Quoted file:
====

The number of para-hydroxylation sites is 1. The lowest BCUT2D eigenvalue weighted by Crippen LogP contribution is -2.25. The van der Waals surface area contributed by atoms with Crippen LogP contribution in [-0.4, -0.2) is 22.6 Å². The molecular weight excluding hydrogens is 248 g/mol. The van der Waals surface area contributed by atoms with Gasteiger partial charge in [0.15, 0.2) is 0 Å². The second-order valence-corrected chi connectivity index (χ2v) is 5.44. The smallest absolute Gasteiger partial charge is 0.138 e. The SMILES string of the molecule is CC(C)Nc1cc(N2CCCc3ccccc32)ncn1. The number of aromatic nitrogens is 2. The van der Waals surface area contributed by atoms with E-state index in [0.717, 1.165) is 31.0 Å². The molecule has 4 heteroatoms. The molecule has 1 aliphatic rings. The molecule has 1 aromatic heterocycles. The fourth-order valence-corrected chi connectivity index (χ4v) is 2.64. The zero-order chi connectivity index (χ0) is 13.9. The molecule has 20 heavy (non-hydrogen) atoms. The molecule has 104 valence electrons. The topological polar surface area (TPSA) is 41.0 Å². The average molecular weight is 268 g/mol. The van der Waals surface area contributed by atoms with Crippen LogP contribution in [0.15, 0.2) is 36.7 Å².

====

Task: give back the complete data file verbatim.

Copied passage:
The number of para-hydroxylation sites is 1. The lowest BCUT2D eigenvalue weighted by Crippen LogP contribution is -2.25. The van der Waals surface area contributed by atoms with Crippen LogP contribution in [-0.4, -0.2) is 22.6 Å². The molecular weight excluding hydrogens is 248 g/mol. The van der Waals surface area contributed by atoms with Gasteiger partial charge in [0.15, 0.2) is 0 Å². The second-order valence-corrected chi connectivity index (χ2v) is 5.44. The smallest absolute Gasteiger partial charge is 0.138 e. The SMILES string of the molecule is CC(C)Nc1cc(N2CCCc3ccccc32)ncn1. The number of aromatic nitrogens is 2. The van der Waals surface area contributed by atoms with E-state index in [0.717, 1.165) is 31.0 Å². The molecule has 4 heteroatoms. The molecule has 1 aliphatic rings. The molecule has 1 aromatic heterocycles. The fourth-order valence-corrected chi connectivity index (χ4v) is 2.64. The zero-order chi connectivity index (χ0) is 13.9. The molecule has 20 heavy (non-hydrogen) atoms. The molecule has 104 valence electrons. The topological polar surface area (TPSA) is 41.0 Å². The average molecular weight is 268 g/mol. The van der Waals surface area contributed by atoms with Crippen LogP contribution in [0.15, 0.2) is 36.7 Å².